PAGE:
Robots in the work place can perform hazardous or even 'impossible' tasks; e.g., toxic waste clean-up, desert and space exploration, and more. AI researchers are also interested in the intelligent processing involved in moving about and manipulating objects in the real world.
Weeks after a study revealed that Amazon warehouse workers are injured at higher rates than staff at rival firms, the company has revealed it's testing new robots designed to improve employee safety. The e-commerce giant has ingratiatingly named two of the bots after Sesame Street's Bert and Ernie. Bert is an Autonomous Mobile Robot (AMR) that's built to navigate through Amazon facilities. In the future, the company envisions the bot carrying large and heavy items or carts across a site, reducing the strain on its human coworkers. Ernie, meanwhile, is a workstation system that removes totes from robotic shelves and then deliveries them to employees.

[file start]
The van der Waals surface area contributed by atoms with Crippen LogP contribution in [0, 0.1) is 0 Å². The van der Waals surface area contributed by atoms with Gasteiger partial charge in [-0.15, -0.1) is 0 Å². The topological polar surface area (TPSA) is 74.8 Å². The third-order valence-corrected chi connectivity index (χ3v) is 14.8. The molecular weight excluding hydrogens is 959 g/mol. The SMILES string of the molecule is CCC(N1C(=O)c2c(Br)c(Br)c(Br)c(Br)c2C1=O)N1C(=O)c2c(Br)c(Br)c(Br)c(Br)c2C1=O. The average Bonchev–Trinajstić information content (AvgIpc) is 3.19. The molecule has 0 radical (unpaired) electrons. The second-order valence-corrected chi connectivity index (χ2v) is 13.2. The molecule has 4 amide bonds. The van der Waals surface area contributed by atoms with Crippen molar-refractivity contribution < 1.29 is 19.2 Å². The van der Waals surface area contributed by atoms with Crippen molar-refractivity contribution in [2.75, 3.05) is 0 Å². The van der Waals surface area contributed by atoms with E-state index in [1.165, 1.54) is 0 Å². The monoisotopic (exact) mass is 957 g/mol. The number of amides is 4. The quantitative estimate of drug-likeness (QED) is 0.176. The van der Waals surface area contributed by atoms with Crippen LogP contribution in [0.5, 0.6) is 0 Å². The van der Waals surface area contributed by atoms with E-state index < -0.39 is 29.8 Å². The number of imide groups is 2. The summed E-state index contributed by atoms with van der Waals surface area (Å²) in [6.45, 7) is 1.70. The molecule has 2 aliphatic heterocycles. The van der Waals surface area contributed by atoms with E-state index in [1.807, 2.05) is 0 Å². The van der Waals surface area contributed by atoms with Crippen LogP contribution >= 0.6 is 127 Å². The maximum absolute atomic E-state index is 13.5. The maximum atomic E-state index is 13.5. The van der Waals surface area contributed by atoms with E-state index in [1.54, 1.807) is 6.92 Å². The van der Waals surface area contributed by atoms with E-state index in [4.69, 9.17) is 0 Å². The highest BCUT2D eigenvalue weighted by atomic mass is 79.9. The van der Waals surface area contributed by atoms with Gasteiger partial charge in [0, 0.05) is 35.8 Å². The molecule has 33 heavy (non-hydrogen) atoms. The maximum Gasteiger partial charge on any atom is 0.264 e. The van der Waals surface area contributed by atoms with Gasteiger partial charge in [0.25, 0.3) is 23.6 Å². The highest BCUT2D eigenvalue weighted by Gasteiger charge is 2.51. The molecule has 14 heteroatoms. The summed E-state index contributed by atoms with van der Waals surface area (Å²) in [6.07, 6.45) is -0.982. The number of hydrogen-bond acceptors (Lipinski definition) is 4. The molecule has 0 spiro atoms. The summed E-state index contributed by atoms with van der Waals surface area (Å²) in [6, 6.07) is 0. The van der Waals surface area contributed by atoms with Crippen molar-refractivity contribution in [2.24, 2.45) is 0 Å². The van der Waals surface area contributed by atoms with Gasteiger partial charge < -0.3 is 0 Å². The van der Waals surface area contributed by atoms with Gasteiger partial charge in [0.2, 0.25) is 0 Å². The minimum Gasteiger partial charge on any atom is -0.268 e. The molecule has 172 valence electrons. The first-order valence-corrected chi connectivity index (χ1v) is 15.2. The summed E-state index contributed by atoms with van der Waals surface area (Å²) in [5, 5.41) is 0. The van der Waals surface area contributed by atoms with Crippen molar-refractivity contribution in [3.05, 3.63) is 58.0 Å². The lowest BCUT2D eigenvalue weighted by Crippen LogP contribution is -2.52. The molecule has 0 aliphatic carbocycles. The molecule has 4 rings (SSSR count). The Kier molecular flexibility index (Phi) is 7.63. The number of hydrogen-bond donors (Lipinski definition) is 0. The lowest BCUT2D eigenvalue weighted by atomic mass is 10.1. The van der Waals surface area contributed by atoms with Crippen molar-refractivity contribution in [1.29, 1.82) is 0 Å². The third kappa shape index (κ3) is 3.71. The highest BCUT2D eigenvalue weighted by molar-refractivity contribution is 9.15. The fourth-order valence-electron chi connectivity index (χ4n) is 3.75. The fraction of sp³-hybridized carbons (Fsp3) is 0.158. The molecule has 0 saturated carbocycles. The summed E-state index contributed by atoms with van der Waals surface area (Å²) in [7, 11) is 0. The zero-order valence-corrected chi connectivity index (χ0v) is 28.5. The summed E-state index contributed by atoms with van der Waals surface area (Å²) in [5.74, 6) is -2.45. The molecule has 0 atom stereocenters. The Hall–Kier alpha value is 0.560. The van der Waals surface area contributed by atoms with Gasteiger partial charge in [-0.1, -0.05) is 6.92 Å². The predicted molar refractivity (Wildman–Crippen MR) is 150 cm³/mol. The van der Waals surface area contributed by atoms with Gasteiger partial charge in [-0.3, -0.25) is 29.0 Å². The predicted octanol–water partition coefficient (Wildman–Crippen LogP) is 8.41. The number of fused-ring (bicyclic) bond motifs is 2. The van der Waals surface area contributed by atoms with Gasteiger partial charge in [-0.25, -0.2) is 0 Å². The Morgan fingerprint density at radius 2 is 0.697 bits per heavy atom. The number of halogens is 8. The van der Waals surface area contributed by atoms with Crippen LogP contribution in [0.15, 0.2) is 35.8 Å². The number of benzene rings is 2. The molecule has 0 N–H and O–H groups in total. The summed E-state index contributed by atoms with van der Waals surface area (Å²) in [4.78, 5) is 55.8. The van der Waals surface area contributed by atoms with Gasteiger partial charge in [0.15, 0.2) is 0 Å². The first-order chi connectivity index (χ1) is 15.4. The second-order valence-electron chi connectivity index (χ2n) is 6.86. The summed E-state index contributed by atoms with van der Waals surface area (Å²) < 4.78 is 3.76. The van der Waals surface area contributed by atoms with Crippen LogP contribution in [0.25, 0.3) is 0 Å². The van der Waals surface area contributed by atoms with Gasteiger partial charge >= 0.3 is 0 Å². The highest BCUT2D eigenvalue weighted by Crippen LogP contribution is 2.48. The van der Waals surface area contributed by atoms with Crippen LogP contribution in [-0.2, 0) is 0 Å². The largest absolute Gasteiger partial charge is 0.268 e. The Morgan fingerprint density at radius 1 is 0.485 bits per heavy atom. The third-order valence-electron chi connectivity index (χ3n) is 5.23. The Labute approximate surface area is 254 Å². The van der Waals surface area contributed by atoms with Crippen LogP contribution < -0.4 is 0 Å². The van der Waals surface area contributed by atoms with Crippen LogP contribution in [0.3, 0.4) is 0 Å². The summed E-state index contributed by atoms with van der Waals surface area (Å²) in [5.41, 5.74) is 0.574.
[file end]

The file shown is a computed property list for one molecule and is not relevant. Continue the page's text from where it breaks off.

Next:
In April, the European Commission released a wide-ranging proposed regulation to govern the design, development, and deployment of A.I. systems. The regulation stipulates that "high-risk A.I. systems" (such as facial recognition and algorithms that determine eligibility for public benefits) should be designed to allow for oversight by humans who will be tasked with preventing or minimizing risks. Often expressed as the "human-in-the-loop" solution, this approach of human oversight over A.I. is rapidly becoming a staple in A.I. policy proposals globally. And although placing humans back in the "loop" of A.I. seems reassuring, this approach is instead "loopy" in a different sense: It rests on circular logic that offers false comfort and distracts from inherently harmful uses of automated systems. A.I. is celebrated for its superior accuracy, efficiency, and objectivity in comparison to humans.